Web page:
Renting out your home for extra income can be a wise decision in today's housing market. In most major cities, there is currently great demand for rental housing. And if you must move in this current weak sales market because of a job transfer, an expanding family or any other reason, renting out your property -- rather than selling it -- is a great way to generate steady income while biding time for a real estate market recovery. If you have chosen to take the leap and become a landlord, here are a few ways to ensure that the experience is a rewarding one.
Everything in Its Place
The first challenge for would-be landlords is getting the home ready aesthetically to rent. The appearance and overall cleanliness of the home is essential in attracting qualified tenants, and the home needs to be pristine prior to showings. Key areas need special attention. As the foyer is the first part of the home that visitors will encounter, it needs to be especially clean, clutter-free and fresh-smelling.
It is often said that "kitchens and bathrooms sell homes." Well, they also rent them. Make sure these rooms are spotless. Kitchen counters and cabinets need to be clear of clutter, and appliances need to be wiped down with a mild detergent inside and out. In addition, bathroom tile grout needs to be mold and mildew-free. Use bleach and a toothbrush if needed, as nothing turns off a potential tenant more than a moldy tub/shower.
Most tenants expect their new homes to be freshly painted, so put a neutral paint color on all the walls. Remember to put your personal tastes aside. The goal in painting is to appeal to the greatest number of people possible, so it's not the time to take risks or explore your creative side.
Make It Feel Like a Home
Now that everything is neat, clean and fresh, it's important to make prospective tenants feel "at home" in the space. Staged or furnished apartments usually show better than unfurnished ones -- if a few rules are followed. Allow the furniture to define what a space is. People are notoriously bad at envisioning uses for undefined spaces. For example, stage an alcove off the main living space as a dining area or office space rather than leave it open to interpretation.
While basic staging is a huge help in moving a rental property, allowing your personality to be reflected in the home is never a good idea. Be sure to remove family photos, religious artifacts and anything that reveals facets of your personal life.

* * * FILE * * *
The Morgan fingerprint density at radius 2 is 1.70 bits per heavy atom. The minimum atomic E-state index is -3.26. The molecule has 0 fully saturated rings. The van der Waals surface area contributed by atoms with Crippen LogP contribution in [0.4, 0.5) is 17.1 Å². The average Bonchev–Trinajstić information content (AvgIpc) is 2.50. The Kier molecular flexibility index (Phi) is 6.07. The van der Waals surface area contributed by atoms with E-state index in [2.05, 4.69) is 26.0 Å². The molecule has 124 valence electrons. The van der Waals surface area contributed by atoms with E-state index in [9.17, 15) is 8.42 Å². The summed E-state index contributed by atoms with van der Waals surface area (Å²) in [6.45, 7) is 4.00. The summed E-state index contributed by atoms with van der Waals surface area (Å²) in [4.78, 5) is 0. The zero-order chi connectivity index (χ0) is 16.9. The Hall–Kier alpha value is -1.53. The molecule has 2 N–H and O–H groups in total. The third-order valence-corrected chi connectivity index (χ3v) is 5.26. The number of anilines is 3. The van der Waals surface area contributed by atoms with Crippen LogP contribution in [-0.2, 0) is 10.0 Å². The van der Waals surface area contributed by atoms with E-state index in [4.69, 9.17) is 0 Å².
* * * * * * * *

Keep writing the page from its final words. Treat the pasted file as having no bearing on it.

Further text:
Insurance and Legalities
Insurance requirements for rental property vary by locality, so make sure you have the appropriate insurance for your area. In any situation where you have people residing in your home, you take on some degree of responsibility for their well-being and safety. Often known as "landlord insurance," these policies can protect you against damage from tenants, as well as from fire and other catastrophes. In addition, most policies will reimburse you for rental income that you lost while repairs were being made in the event of a claim.
In addition, a rental property needs to have proper permits. Unfortunately, there have been many tragic cases where homes have been illegally rented that were full of health and safety hazards, and people have been injured -- or worse -- as a result. While no one likes dealing with the bureaucracy, it's important to have all proper permits in place prior to offering the home for rent.
Establish Policies and Procedures
Who does the tenant contact if a pipe bursts under the sink at 3 a.m.? How is the rent collected? What is the policy in terms of keeping pets? What about roommate shares? All these policies need to be established prior to showing the apartment. In some cases (for example, if you will be living in a city other than the rental home) it may make sense to hire a representative or management company to take care of the property on your behalf and be your "eyes and ears" on the ground. Typically these property management firms charge approximately 10 percent of the monthly rent for their services. It may be well worth the expense.
Figuring out what to charge monthly for rent involves taking a few factors into consideration. The first is, what expenses do you need to recover on the home (property tax, mortgage payments, etc.), and, in turn, how much profit do you wish to make from the rental? Another important factor to consider is how much similar properties are renting for in the area. It would be wise to spend an afternoon playing "prospective renter" and taking a look first-hand at the competition and what those properties are asking for in terms of rent.
Finding a Qualified Tenant
There are a variety of websites devoted to connecting renters and rental properties, but don't forget the value of "word of mouth." Before advertising, be sure to research fair housing laws to ensure that you stay within their guidelines in terms of providing equal opportunity housing. It's important to check applicants' credit to get a sense of their payment history, and all leases should clearly define a specified term of occupancy and should be in writing. Never do business on a handshake, and be sure to collect a security deposit equivalent to at least one month's rent to hedge against potential damage to the property that's inflicted by the tenant. When drafting leases, it may be wise to consult an attorney to make sure you are well-protected.
Is Being a Landlord Right for Me?
While being a landlord has its challenges, for a person with an entrepreneurial spirit and a desire for extra income -- despite the inevitable headaches -- renting out your home can be the solution. It's important to keep a positive attitude and expect the unexpected. Despite the hazards, becoming a landlord has proven to be a positive experience for a number of people. Best of luck on your decision.
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